Occupy Was Right About One Thing: The Richest One Percent Control Too Much

January 20, 2015 | Prachi Gupta

Whatever your thoughts on Occupy Wall Street, the protesters were right about at least one thing: The richest one percent own a disproportionate amount of wealth, and they must be stopped. In a new report released by poverty-fighting charity Oxfam, it’s estimated that by next year the one percent will own more than half of the world’s wealth. As of now, the richest of the rich control 48 percent of the world’s wealth.

What’s particularly alarming about the report is that this economic inequality is deepening. “Do we really want to live in a world where the one percent own more than the rest of us combined?” asked Oxfam executive director Winnie Byanyima in a letter. “The scale of global inequality is quite simply staggering and despite the issues shooting up the global agenda, the gap between the richest and the rest is widening fast.”

“Between 2002 and 2010 the total wealth of the poorest half of the world in current U.S. dollars had been increasing more or less at the same rate as that of billionaires,” the report found. “However since 2010, it has been decreasing over that time.”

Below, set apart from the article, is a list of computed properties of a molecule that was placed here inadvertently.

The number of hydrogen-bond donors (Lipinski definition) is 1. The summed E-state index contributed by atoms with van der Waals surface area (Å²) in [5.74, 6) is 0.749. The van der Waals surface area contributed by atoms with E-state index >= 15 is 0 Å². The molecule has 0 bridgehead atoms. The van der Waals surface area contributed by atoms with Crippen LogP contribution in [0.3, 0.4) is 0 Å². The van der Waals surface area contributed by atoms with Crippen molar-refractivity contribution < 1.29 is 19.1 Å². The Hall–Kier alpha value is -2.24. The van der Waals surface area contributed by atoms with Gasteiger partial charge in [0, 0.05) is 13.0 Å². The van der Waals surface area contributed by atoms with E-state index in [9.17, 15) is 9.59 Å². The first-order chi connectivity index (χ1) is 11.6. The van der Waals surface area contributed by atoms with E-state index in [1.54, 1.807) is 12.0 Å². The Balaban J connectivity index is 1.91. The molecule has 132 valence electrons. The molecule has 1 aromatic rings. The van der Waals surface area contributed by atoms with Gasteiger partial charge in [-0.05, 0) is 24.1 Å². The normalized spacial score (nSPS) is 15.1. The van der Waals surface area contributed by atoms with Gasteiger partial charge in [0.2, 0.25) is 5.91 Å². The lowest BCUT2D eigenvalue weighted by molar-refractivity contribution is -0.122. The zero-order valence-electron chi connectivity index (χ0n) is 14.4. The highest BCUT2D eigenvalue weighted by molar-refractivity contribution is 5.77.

“Wealth of the 80 richest people in the world” — which no owns the same as half the world’s population — “has doubled in nominal terms between 2009 and 2014, while the wealth of the bottom 50% is lower in 2014 than it was in 2009,” the report continued.

Oxfam released its annual report ahead of the World Economic Forum, in which rich and powerful people leaders gather at a Swiss resort to debate income inequality and presumably snicker about the problems of the poors. The report, which uses data from Credit Suisse and Forbes, also points to the industries and practices behind the massive wealth accumulation:

These wealthy individuals have generated and sustained their vast riches through their interests and activities in a few important economic sectors, including finance and insurance and pharmaceuticals and healthcare.

Companies from these sectors spend millions of dollars every year on lobbying to create a policy environment that protects and enhances their interests further.

To close the income gap, Oxfam has suggested 9 recommendations for governments and leaders, which include promoting women’s rights, paying workers a living wage, shifting the tax burden.

(Photo: Seema Krishnakumar)